by Dianne Boate
It was for love of a Jewish man that I came to a point of receiving 50 pounds of all-purpose flour at my doorstep, converting it in one weekend into delicious round loaves of Egg Twist Bread, challah, for the annual Art Fair in Beverly Glen Canyon, located in West Los Angeles, where I hoped to make a small fortune in two days. What a cartoon feature it would make, with me shoveling the little white glass bowls filled with dough into an oven that had one rack inside and an oven door that had to be closed by a propped broom handle, the whole house steadily increasing its inventory of little round golden loaves, like the fairy tale porridge that multiplied and filled a small village.
Baking and movies met at the Fair when a whole motorcycle group arrived whose names were Dean Stockwell, his brother, Guy, Sandy McPeak, Wally Berman, Dennis Hopper, and Steve McQueen, who bought my bread. It was a heart stopping moment looking into those blue eyes! (Wally Berman was my neighbor, a photographer whose work hung in the LA County Museum of Art. His whole house fell down the mountainside one rainy night, minutes after the family escaped. Many years later, Dennis Hopper told me Wally was his best friend who predicted death at 50, and it did happen to the day , at 50, on a motorcycle.)
Today challah is in my baking life again as new research has yielded surprises about braid shapes. It is also thanks to Rose Levy Beranbaum, in two of her baking books, The Cake Bible, and The Bread Bible, showing challah as part of a large Brioche family of soft yeast breads that include Savarin (baked in a mold then laced with a sweet citrus rum syrup, close to a Baba au Rhum ), and Pannetone (the Italian holiday bread). Rose laid out the connections. My old favorite, Coulibiac —a Russian dish of meats, cheese, and vegetables in a rich brioche savory crust—fits in here, too.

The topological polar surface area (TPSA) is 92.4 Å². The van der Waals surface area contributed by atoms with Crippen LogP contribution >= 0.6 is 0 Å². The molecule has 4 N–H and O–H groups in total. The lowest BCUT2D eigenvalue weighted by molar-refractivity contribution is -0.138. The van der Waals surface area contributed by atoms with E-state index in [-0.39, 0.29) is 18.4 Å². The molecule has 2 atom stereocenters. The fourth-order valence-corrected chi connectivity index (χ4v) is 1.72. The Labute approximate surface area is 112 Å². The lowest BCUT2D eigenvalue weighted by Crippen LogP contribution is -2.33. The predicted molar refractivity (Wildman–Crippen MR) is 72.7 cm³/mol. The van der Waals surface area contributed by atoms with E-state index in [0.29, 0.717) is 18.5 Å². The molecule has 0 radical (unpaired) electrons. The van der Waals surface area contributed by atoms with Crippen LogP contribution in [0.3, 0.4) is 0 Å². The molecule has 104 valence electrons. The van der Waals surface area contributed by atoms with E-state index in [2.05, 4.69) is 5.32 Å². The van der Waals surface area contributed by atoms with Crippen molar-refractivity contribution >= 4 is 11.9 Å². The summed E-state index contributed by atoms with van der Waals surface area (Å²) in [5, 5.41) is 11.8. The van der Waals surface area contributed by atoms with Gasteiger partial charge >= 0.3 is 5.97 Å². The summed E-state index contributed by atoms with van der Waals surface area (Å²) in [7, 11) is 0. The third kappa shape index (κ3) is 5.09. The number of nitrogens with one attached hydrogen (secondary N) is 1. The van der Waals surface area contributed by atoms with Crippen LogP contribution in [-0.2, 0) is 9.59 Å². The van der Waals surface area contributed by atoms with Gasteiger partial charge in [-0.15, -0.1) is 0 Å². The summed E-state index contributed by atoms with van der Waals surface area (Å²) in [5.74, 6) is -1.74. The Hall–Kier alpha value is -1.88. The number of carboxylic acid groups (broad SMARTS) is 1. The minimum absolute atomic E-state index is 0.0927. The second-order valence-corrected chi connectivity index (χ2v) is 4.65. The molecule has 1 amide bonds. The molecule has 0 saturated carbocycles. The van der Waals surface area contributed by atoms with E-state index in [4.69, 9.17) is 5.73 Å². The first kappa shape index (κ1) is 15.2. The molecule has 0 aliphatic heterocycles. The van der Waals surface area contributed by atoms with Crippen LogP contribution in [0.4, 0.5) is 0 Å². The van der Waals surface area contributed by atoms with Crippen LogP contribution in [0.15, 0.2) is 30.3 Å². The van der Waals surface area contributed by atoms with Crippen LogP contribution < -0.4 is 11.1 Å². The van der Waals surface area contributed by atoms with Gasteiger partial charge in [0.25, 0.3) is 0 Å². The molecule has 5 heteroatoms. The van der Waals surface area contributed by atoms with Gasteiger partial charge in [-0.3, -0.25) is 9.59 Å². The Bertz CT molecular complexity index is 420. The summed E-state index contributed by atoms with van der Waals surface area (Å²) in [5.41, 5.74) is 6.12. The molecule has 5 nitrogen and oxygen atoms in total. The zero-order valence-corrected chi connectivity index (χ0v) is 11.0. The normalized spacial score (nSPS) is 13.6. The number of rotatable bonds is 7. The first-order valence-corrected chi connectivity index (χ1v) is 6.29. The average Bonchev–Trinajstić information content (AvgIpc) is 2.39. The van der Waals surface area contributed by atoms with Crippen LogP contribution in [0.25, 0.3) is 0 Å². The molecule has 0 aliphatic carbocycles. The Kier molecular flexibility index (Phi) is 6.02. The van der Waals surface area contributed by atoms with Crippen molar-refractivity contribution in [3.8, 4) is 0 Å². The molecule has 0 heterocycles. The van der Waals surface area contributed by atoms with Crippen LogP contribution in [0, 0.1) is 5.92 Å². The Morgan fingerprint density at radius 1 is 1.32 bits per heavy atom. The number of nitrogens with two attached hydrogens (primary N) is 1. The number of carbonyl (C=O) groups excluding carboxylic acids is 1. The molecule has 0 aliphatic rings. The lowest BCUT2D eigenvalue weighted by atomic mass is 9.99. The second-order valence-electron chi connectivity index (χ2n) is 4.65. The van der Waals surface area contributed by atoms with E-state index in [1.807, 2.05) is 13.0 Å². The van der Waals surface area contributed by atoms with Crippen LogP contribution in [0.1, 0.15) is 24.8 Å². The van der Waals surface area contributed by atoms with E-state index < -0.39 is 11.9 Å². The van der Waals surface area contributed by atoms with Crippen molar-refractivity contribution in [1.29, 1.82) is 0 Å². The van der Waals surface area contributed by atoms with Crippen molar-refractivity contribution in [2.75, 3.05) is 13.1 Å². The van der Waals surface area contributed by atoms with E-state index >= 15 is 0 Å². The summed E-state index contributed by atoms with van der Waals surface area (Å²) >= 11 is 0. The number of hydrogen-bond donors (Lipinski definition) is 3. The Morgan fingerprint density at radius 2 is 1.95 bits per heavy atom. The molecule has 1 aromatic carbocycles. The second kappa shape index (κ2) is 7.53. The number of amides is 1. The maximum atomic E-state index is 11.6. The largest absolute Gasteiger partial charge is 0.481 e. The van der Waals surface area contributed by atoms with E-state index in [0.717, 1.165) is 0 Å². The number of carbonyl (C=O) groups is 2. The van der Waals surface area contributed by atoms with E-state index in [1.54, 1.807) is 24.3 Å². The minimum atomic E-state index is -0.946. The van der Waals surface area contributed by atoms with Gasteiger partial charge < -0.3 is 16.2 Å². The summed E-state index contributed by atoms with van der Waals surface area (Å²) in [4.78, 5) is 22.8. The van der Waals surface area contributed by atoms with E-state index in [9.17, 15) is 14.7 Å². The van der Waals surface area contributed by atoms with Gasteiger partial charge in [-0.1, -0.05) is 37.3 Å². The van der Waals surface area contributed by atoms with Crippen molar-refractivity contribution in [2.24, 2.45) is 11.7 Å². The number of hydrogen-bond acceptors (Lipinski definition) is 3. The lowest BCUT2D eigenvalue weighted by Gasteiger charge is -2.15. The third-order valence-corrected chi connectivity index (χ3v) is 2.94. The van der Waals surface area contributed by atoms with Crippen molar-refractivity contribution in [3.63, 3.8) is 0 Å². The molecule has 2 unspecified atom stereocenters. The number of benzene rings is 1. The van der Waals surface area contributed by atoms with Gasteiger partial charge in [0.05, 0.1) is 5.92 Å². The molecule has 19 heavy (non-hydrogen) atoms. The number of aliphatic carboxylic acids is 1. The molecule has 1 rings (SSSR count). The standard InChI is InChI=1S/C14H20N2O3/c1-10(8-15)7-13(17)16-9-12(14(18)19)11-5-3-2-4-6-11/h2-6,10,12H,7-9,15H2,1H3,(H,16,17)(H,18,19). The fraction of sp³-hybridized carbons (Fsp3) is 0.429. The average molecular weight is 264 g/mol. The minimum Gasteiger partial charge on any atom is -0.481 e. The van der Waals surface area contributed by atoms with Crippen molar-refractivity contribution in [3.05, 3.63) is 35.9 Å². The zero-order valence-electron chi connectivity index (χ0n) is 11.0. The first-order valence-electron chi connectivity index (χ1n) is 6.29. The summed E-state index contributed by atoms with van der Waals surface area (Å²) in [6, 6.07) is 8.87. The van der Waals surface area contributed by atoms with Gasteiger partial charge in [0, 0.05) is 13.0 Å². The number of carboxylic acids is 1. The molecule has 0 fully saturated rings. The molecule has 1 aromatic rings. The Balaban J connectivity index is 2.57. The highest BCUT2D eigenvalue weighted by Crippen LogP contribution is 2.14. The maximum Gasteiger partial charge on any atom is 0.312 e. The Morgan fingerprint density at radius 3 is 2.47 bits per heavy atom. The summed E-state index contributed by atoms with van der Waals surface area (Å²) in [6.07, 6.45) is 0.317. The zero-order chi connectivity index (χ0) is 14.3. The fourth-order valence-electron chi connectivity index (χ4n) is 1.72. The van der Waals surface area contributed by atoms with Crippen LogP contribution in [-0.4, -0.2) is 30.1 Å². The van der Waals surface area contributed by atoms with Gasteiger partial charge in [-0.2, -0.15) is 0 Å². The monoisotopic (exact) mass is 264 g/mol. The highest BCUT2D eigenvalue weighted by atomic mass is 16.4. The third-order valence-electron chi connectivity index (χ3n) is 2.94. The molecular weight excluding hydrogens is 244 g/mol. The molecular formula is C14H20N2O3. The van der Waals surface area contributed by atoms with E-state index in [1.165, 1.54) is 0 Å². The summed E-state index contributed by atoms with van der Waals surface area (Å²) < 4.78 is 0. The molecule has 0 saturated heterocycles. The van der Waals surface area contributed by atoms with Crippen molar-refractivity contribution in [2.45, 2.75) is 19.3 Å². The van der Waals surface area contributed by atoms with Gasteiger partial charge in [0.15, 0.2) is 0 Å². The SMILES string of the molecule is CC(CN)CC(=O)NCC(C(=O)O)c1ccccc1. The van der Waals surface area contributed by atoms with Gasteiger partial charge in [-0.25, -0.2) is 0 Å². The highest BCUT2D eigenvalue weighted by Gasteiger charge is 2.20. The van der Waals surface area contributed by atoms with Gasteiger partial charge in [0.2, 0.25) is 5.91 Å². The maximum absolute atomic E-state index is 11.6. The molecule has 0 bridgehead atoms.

Challah is a traditional celebratory bread for the Jewish Shabbat on Friday night. Various braid designs show symbolism of peace, unity, justice, love, and more. As a new batch of challah is rising now, even unbaked the smell is sublime. Trying new shapes today—the possibilities are endless (like the binary system of 1 and 0, which helped me reason out knit and purl stitches as 1 and 0, explaining why we have a whole universe of knitting patterns). A sense of well-being pervades the house as the bread bakes, and as for putting a warm, buttered piece in your mouth? Ahhhhh! Stabbed in the senses again.
Using challah: Adventuresome cooks use it or brioche for dishes such as French Toast and Bread Pudding. Frankly, my baked loaves have never made it that far. Challah makes a great present, too.
A story about Savarin: I enrolled in a class at City College of San Francisco, “History of Foods and Wines of France.” One night we were shown a food movie classic, Babette’s Feast . Occasionally the instructor would speak over the movie to explain some detail. When Babette presents a lush molded item, he says, “Vacherin !” No way was that a Vacherin —a meringue piped dessert with fruits and elegant sauces—it was a Savarin . I waited until after class to tell him. His response was asking me to make it, which I did the next week. He explained it to all and everyone was happy eating this yeast bread that is really a very fine cake.
In meeting that man first mentioned, I had such a cultural and emotional shock that I even changed what I said was my nationality to French, Russian, and Jewish. Don’t worry, I still say that, but have added Greek, Egyptian, and Irish to the mix, all just wonderful from a convent-raised girl originally English and German! I’m thankful that all these years my life has been laced with all this diversity and challah baking.
Finally, I haven’t been to many, but one attendance at Shabbat will stand out forever on a Friday night at Rancho La Puerta in Mexico; the whole event was sung by a Rancho guest who was an opera star from Philadelphia.
Here is a useful website on bread types. Are you starting to bake yet?
Dianne Boate, a former staff member of the original Dating Game television show, and later, The Renaissance Pleasure Faire, is The Hat Lady, maker of custom millinery, and The Cake Lady, a special events baker for 30 years in the Bay Area. Between cake assignments she has had several one-woman photography shows, and participated as a botanical illustrator in group shows benefiting the Conservatory of Flowers, National AIDS Memorial Grove, Marin Cancer Institute, and University of California Alumni Association. Her website can be found at http://www.boatecollection.com.